Services are domain-related classes that implement valuable methods, called tasks in Infinitic terminology. Typical self-explanatory examples are:
Services are exposed through our Apache Pulsar cluster by workers.
As illustrated above:
- one worker can contain multiple instances of the same service. This is useful for a worker to run multiple tasks in parallel.
- the same service can be deployed through multiple workers. This is useful to scale the service horizontally and ensure resiliency to the failure of a worker.
A worker can also contain different services if needed.
A task is a service's method. It can be
- a database call;
- an API call;
- a complex domain-driven action;
- actually anything!
Tasks are processed inside workers and remotely invoked through Apache Pulsar.
Currently, we can write services in Java or Kotlin only. Infinitic could support more programming languages later. It already has some experimental workers running in Node.js.
A worker is a running application connected to our Apache Pulsar cluster and configured to run one or multiple services. For each service that it contains, a worker does:
- listen to the Apache Pulsar's topic dedicated to the service;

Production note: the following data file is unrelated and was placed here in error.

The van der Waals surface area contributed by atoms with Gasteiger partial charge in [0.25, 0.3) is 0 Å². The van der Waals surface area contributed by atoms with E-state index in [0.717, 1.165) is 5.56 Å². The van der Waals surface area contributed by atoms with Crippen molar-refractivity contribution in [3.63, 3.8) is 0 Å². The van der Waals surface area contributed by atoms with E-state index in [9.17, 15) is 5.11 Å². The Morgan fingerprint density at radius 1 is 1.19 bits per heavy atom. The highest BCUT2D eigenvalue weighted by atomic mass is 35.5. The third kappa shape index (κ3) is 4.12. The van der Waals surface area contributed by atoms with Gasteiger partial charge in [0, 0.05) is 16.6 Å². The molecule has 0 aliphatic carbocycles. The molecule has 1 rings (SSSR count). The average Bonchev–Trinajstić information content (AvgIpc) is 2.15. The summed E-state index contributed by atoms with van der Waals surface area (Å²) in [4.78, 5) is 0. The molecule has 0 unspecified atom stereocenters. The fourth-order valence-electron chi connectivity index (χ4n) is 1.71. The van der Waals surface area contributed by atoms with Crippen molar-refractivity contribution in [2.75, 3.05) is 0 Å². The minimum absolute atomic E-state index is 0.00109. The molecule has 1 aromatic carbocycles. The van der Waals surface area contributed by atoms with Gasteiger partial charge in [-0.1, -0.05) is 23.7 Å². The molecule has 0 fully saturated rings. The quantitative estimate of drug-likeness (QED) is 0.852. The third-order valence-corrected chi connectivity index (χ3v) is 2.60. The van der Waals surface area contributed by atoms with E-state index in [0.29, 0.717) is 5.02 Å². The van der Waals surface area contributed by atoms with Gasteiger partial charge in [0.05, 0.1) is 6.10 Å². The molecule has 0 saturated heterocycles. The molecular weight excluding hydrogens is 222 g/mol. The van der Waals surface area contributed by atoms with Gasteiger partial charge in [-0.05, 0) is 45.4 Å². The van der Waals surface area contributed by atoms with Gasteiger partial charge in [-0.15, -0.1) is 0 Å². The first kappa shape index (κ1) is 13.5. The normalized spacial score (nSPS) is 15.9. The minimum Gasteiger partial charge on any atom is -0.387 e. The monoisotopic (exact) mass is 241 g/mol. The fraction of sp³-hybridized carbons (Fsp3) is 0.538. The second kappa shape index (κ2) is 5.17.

- consume and deserialize their messages and process tasks accordingly;
- send back the serialized results.
Workers are stateless and can be scaled horizontally.
When using Infinitic, we do not need to know anything about the messages exchanged between services and workflows. Infinitic handles that for us. under the hood, workers receive
ExecuteTask command messages (with task's details) and return
TaskCompleted (with task's result) or
TaskFailed (with task's error) event messages. When using a choreography pattern, services need to know the events produced by other services. This is not the case here as we use an orchestration pattern. Services are fully decoupled.
A workflow is a special service dedicated to orchestrating the execution of different tasks (or sub-workflows) according to an execution logic directly described in its methods. Infinitic does not define workflows through JSON or Yaml files but with imperative code, following a modern workflow as code pattern.
Workers running workflows are also stateless and can be scaled horizontally. They connect to a database storing the state of each workflow instance. Infinitic automatically maintains those states as workflow executions progress.
Today, supported databases are Redis and MySQL. Adding another database is trivial; please contribute. Soon, workflow services could be deployed as Pulsar stateful functions, removing the need to manage another database.
Contrary to "normal" services, each workflow instance has its own message consumer using a key-shared subscription on workflow's ID to ensure that all messages related to the same workflow instance are handled sequentially. This is needed to:
- avoid race conditions induced by parallel handling of multiple messages related to the same workflow instance
- maintain locally a cache of the workflow state
- avoid race conditions when saving workflow state in the database
We use a client mainly to start new workflow instances. To do so, clients need to know the signature of workflow services and be able to connect to our Apache Pulsar cluster.